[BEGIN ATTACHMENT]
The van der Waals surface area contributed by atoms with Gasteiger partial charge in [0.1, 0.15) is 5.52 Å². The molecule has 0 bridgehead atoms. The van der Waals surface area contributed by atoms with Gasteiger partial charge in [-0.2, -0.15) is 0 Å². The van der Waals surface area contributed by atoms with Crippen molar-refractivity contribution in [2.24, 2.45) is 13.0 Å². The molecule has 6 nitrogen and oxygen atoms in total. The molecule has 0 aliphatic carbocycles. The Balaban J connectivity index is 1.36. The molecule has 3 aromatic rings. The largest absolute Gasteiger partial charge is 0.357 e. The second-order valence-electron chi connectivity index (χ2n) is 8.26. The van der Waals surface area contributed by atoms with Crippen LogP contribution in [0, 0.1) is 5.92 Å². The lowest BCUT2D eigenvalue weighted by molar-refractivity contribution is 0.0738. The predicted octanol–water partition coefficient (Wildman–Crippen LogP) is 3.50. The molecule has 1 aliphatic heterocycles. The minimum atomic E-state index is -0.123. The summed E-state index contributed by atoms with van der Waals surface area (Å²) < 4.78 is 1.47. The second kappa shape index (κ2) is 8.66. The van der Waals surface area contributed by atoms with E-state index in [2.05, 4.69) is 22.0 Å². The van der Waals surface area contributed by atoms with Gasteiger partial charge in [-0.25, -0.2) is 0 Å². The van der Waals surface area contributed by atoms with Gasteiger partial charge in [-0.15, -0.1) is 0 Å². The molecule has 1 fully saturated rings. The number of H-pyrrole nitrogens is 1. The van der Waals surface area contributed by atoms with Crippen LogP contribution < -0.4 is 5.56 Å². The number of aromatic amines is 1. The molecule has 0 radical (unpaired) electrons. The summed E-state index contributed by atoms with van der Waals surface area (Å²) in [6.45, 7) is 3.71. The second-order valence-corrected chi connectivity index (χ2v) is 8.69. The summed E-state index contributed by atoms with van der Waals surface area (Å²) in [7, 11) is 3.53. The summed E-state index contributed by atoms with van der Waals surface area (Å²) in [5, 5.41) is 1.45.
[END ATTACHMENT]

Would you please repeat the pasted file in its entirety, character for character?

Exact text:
The van der Waals surface area contributed by atoms with Gasteiger partial charge in [0.1, 0.15) is 5.52 Å². The molecule has 0 bridgehead atoms. The van der Waals surface area contributed by atoms with Gasteiger partial charge in [-0.2, -0.15) is 0 Å². The van der Waals surface area contributed by atoms with Crippen molar-refractivity contribution in [2.24, 2.45) is 13.0 Å². The molecule has 6 nitrogen and oxygen atoms in total. The molecule has 0 aliphatic carbocycles. The Balaban J connectivity index is 1.36. The molecule has 3 aromatic rings. The largest absolute Gasteiger partial charge is 0.357 e. The second-order valence-electron chi connectivity index (χ2n) is 8.26. The van der Waals surface area contributed by atoms with Crippen LogP contribution in [0, 0.1) is 5.92 Å². The lowest BCUT2D eigenvalue weighted by molar-refractivity contribution is 0.0738. The predicted octanol–water partition coefficient (Wildman–Crippen LogP) is 3.50. The molecule has 1 aliphatic heterocycles. The minimum atomic E-state index is -0.123. The summed E-state index contributed by atoms with van der Waals surface area (Å²) < 4.78 is 1.47. The second kappa shape index (κ2) is 8.66. The van der Waals surface area contributed by atoms with E-state index in [2.05, 4.69) is 22.0 Å². The van der Waals surface area contributed by atoms with Gasteiger partial charge in [-0.25, -0.2) is 0 Å². The van der Waals surface area contributed by atoms with Gasteiger partial charge in [-0.15, -0.1) is 0 Å². The molecule has 1 fully saturated rings. The number of H-pyrrole nitrogens is 1. The van der Waals surface area contributed by atoms with Crippen LogP contribution < -0.4 is 5.56 Å². The number of aromatic amines is 1. The molecule has 0 radical (unpaired) electrons. The summed E-state index contributed by atoms with van der Waals surface area (Å²) in [6.45, 7) is 3.71. The second-order valence-corrected chi connectivity index (χ2v) is 8.69. The summed E-state index contributed by atoms with van der Waals surface area (Å²) in [7, 11) is 3.53. The summed E-state index contributed by atoms with van der Waals surface area (Å²) in [5, 5.41) is 1.45.